Anything but boring

Wed, 02 Mar 2016 06:18:00 +0000

It is obvious that some mountains are more interesting and/or challenging than others and at times the write up they receive in guide books is less than complementary.  Ben Chonzie is one of the mountains which falls into this category. We decided to ignore the written cautions, believing that any mountain in full winter conditions has to be interesting.As we drove up the narrow Glen Lednock a red kite flew up in from of us, surely a positive omen.  Other people had clearly had the same idea as the small car park was virtually full.  The initial route followed a well defined track which gradually disappeared under a covering of snow.  The snow was largely unconsolidated as we floundered our way uphill.  The thought of breaking a trail through the snow without the benefit of walking poles didn't bear thinking about.Ben Chonzie is the highest point in a large area of moorland and reputed to have a healthy population of mountain hares, although we didn't see any on our day on the mountain.   Cameron McNeish, in his book on "The Munros", states that it has ".... a reputation of being one of the dullest Munros in the land".  It is easy to imagine that in the summer the long walk in along the land rover track wouldn't be the most interesting way to spend a day in the mountains but on a bright winters day, with the snow down low, then Ben Chonzie (the 250th highest Munro)  is a hill well worth considering.Beautiful walking conditions.Cutting a track through the deeper snow, our route had followed the line of the valley , which is discernible behind Nicky.  Heading up the slopes, using previous footsteps was no guarantee that you wouldn't fall through to your waist.As we followed the broad ridge towards the summit, snow was blown across the slopes and at times stinging our faces.On the summit.  It was bitterly cold in the wind so it was a case of a quick sandwich before heading for the shelter of the lower slopes.[...]



Memorable Mountain Day

Tue, 01 Mar 2016 10:20:00 +0000

The last few weeks have seen some superb conditions in the Scottish mountains and we were fortunate enough to be able to take advantage of some of them.  There are two mountains, which dominate the A82 above the Bridge of Orchy and are a familiar sight to those people who drive along this trunk road.  Beinn Dorain and Beinn an Dothaidh were selected as our target for the day.The forecast was perfect for a day in the mountains so it was a matter of packing the rucksacks and heading up.  Conditions couldn't have been much better.What followed was probably the best day I have ever spent in the mountains in the UK, at least I can't remember any which were better. I suppose any day when you wear crampons for six hours has to be a good day. Leaving the Bridge of Orchy.  Our route took us right from the col initially before dropping back down and heading up to the left. On the ridge towards the summit of Beinn Dorain.  Views of distant summits were starting to appear. Looking along the summit ridge of Beinn an Dothaidh.  At this point the wind had dropped completely.   Nicky approaching one of the summits along the ridge. We left the summit just after 3.00, we were the only people remaining up apart from one other person heading down the snow slope.  He is the black dot just below the ridge.  Apart from him we had the mountain to ourselves. Nicky on the descent.A summit photo taken by somebody who isn't used to using an iPhone, judging by their finger in the bottom right hand corner.[...]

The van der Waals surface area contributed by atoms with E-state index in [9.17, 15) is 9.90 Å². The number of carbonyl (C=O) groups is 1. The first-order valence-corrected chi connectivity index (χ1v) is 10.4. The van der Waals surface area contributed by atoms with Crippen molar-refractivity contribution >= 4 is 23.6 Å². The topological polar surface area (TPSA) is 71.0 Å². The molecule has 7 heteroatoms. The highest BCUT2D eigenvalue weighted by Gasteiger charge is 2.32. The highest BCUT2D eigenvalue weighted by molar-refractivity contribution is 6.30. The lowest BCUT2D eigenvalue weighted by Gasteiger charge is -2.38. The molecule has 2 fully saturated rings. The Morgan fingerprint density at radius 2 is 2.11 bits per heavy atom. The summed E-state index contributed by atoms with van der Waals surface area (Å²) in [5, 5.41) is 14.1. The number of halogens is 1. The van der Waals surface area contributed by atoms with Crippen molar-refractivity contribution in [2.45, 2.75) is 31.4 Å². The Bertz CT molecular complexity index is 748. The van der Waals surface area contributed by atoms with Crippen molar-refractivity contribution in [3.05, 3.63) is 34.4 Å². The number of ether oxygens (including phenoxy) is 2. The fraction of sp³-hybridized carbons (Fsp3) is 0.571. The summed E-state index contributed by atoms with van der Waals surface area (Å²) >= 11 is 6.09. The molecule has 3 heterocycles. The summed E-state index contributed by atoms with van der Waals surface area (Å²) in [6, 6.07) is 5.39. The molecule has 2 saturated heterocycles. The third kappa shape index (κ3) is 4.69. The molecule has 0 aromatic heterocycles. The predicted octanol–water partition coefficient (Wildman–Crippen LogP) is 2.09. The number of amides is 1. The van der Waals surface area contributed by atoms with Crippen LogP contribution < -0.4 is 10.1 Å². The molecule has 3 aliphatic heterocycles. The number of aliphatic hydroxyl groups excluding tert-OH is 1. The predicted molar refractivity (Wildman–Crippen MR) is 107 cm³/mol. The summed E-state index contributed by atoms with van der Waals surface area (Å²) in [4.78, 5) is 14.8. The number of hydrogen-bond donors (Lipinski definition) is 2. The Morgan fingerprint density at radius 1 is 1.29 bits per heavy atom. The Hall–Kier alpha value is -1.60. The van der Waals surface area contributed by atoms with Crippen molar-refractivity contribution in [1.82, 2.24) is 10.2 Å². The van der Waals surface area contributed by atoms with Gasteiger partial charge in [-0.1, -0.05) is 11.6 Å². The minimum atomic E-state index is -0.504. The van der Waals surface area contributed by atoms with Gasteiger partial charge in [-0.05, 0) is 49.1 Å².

Breton Canoeing

Mon, 29 Feb 2016 22:47:00 +0000

The forecast for the weekend was pretty dreadful, we were questioning whether the ferry would be able to sail for St Malo, and even more importantly would we be able to get home on the Sunday.  As it was the ferry did sail on the Friday and the sea state was calm enough that most people were able to enjoy a beer or wine on the crossing.The aim for the weekend was to enjoy a couple of days of canoeing on the inland waterways of Northern Brittany, with a few people having the opportunity to take their 2 Star, mainly as a pre-requisite for their Level 1 coach course in May.  Amazingly two of the people had their 5 Star (Sea) but not their 2 Star.  In Jersey there is no inland water, suitable for paddling, so it is very difficult to get the appropriate experience, you either have to travel off island or we have to start encouraging people to paddle canoes on the sea, something which sits uneasily with me, due to the size of the tides, exposure to swell and changeable weather.We had arranged to rent canoes from the Canoe Club in Dinan, there were 16 of us and luckily they had 8 canoes in their spacious facilities.  We headed downstream, fully aware that the forecast on French TV was for winds possibly reaching 100 kmh during the afternoon.  Clearly we needed to exercise a degree of caution.Shelter was found inside a small inlet where it was possible to work on a few skills and also by coincidence to receive a phone call from the ferry company informing us that the sailing on Sunday had been brought forward to hopefully avoid the rapidly deteriorating weather conditions, particularly the increasing wind strength.  We would get home but it meant that there would be no paddling on Sunday.Lunch was taken further downstream before we had to fight our way back to Dinan.  It was a pleasant contrast to the sea kayaking that we normally experience in Jersey and most of the group felt that we shouldn't leave it too long before returning to France to hone our single blade paddling skills. Louis and Lisa getting ready to head downstream.  At this point the wind wasn't too bad.  We found shelter in a small inlet where we were able to practice a few skills such as rescues, as well as receive a phone call from Condor (the ferry company) that our ferry was leaving earlier on the Sunday due to the strong winds which were forecast.  The main consequence, apart from getting home, was that there would be no paddling on the Sunday.  Tracey having a go at gunwhale bobbing.  Clearly the days that she spent canoeing down the Yukon has had a significant impact on her skill level.  She looked really competent. Once off the water there were a couple of choices, head to the local bar to watch a Six Nations rugby game on the television or head to Decathlon in search of kit. Sunday dawned sunny and still, a walk around the walls of St Malo was the option in the time that we had with the forecast of a rapidly increasing wind. Once on the ferry we headed out past Cezembre, a small island off the coast of St Malo, which is an interesting place to visit by kayak. Le Grand Jardin light marks the entrance channel into St Malo, for us as we headed out to sea it marked the start of a decline in the weather, with an increasing wind and a deteriorating sea state, but at least due to our early departure we made it home.[...]